Next goes our homemade test of defragmentation speed. We created a very defragmented file system on a 32GB partition of a hard disk by loading it with music, video, games and applications. Then we saved a per-sector copy of the disk and now copy it to the HDD we want to test. The tested HDD is connected to the mainboard’s SATA controller whose operation mode (AHCI/Standard IDE) is controlled from the mainboard’s BIOS. Next we run a script that evokes the console version of the Perfect Disk 8.0 defragmenter and marks the time of the beginning and end of the defragmentation process.
Thus, each HDD is tested twice: with the controller’s AHCI support enabled and disabled. You can refer to a dedicated article for details about this test.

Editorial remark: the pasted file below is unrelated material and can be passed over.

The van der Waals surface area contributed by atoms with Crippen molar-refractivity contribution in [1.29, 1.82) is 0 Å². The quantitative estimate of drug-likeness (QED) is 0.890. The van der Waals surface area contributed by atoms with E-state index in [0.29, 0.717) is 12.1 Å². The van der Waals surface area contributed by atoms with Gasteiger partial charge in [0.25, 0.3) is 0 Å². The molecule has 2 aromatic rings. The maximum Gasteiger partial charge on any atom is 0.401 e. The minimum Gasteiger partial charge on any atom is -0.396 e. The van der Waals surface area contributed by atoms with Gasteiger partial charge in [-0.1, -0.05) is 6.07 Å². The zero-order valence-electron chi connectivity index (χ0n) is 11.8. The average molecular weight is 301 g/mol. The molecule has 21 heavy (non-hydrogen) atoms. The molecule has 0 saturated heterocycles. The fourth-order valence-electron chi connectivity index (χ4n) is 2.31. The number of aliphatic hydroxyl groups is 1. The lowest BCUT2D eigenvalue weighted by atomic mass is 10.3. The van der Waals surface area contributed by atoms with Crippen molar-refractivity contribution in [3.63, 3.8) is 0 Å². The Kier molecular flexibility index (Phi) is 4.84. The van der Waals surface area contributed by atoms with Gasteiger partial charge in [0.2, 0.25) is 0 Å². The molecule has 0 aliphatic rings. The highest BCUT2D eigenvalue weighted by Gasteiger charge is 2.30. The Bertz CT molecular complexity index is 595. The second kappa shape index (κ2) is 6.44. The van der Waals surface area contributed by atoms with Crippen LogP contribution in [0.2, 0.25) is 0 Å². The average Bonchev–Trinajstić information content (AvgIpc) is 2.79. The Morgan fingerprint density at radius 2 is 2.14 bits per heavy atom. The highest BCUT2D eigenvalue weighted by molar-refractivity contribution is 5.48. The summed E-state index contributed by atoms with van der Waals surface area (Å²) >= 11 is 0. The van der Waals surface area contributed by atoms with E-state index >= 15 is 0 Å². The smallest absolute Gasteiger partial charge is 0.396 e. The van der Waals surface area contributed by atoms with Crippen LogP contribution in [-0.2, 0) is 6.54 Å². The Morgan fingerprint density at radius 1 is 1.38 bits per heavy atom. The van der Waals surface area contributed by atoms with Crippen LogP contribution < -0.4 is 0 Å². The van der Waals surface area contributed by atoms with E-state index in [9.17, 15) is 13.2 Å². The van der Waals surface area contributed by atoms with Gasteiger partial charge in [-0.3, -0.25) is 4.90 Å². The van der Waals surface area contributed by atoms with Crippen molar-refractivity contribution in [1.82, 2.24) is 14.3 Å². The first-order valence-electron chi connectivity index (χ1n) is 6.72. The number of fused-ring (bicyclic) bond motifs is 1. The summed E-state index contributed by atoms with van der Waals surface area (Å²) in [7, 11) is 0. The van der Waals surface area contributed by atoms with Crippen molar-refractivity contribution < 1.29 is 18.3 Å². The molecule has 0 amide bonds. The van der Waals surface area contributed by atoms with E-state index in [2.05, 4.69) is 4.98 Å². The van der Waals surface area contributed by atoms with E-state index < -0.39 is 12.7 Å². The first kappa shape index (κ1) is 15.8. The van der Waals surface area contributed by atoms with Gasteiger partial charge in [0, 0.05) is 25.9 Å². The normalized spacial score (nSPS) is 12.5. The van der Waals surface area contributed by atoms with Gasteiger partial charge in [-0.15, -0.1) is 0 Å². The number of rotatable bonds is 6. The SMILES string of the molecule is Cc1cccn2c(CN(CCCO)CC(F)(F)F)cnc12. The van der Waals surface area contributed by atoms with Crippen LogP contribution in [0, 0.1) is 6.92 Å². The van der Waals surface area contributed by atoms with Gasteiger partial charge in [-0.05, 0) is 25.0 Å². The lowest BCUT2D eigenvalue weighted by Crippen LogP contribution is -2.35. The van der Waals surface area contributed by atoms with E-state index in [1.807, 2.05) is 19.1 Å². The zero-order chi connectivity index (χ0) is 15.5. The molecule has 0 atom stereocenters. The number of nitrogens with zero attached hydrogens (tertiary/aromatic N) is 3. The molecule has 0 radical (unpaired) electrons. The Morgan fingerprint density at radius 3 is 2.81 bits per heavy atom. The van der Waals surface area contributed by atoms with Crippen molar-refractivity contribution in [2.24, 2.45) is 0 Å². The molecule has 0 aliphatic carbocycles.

Western Digital’s drives take the two top places in this test, too. The Blue model is a quarter of a second faster than the Black one. The Samsung is somewhat slower, and the performance of the WD Caviar Green looks normal. It is the Seagate that took too much time to do the defragmentation – over half an hour. Interestingly, the test was performed slower with enabled NCQ only on the Seagate drive. It probably didn’t like the change of the mainboard’s SATA controller driver in the NCQ-enabled mode.